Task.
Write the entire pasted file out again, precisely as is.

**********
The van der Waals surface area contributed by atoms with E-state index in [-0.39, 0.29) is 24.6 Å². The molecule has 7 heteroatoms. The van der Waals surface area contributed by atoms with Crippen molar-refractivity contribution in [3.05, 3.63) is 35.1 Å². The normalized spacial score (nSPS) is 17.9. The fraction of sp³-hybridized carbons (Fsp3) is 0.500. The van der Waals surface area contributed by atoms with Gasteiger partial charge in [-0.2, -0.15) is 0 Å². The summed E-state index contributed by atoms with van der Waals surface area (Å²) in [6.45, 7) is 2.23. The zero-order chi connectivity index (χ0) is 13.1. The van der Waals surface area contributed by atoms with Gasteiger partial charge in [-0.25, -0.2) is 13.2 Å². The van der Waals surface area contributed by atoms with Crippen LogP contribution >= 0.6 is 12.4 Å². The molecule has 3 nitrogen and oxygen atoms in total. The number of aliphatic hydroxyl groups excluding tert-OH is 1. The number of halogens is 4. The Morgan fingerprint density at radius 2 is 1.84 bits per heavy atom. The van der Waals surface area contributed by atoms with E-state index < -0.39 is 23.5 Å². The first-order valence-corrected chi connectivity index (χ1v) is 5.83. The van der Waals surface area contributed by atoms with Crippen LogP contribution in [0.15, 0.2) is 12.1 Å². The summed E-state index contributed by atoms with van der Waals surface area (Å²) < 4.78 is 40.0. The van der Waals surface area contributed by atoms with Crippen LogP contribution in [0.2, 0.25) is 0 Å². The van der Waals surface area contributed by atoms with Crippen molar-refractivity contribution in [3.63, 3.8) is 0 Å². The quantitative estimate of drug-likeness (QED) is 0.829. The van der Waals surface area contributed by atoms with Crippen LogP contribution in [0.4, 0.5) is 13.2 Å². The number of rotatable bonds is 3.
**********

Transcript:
The van der Waals surface area contributed by atoms with E-state index in [-0.39, 0.29) is 24.6 Å². The molecule has 7 heteroatoms. The van der Waals surface area contributed by atoms with Crippen molar-refractivity contribution in [3.05, 3.63) is 35.1 Å². The normalized spacial score (nSPS) is 17.9. The fraction of sp³-hybridized carbons (Fsp3) is 0.500. The van der Waals surface area contributed by atoms with Gasteiger partial charge in [-0.2, -0.15) is 0 Å². The summed E-state index contributed by atoms with van der Waals surface area (Å²) in [6.45, 7) is 2.23. The zero-order chi connectivity index (χ0) is 13.1. The van der Waals surface area contributed by atoms with Gasteiger partial charge in [-0.25, -0.2) is 13.2 Å². The van der Waals surface area contributed by atoms with Crippen LogP contribution >= 0.6 is 12.4 Å². The molecule has 3 nitrogen and oxygen atoms in total. The number of aliphatic hydroxyl groups excluding tert-OH is 1. The number of halogens is 4. The Morgan fingerprint density at radius 2 is 1.84 bits per heavy atom. The van der Waals surface area contributed by atoms with E-state index < -0.39 is 23.5 Å². The first-order valence-corrected chi connectivity index (χ1v) is 5.83. The van der Waals surface area contributed by atoms with Crippen LogP contribution in [0.15, 0.2) is 12.1 Å². The summed E-state index contributed by atoms with van der Waals surface area (Å²) < 4.78 is 40.0. The van der Waals surface area contributed by atoms with Crippen LogP contribution in [0.2, 0.25) is 0 Å². The van der Waals surface area contributed by atoms with Crippen molar-refractivity contribution in [3.63, 3.8) is 0 Å². The quantitative estimate of drug-likeness (QED) is 0.829. The van der Waals surface area contributed by atoms with Crippen LogP contribution in [0.4, 0.5) is 13.2 Å². The number of rotatable bonds is 3.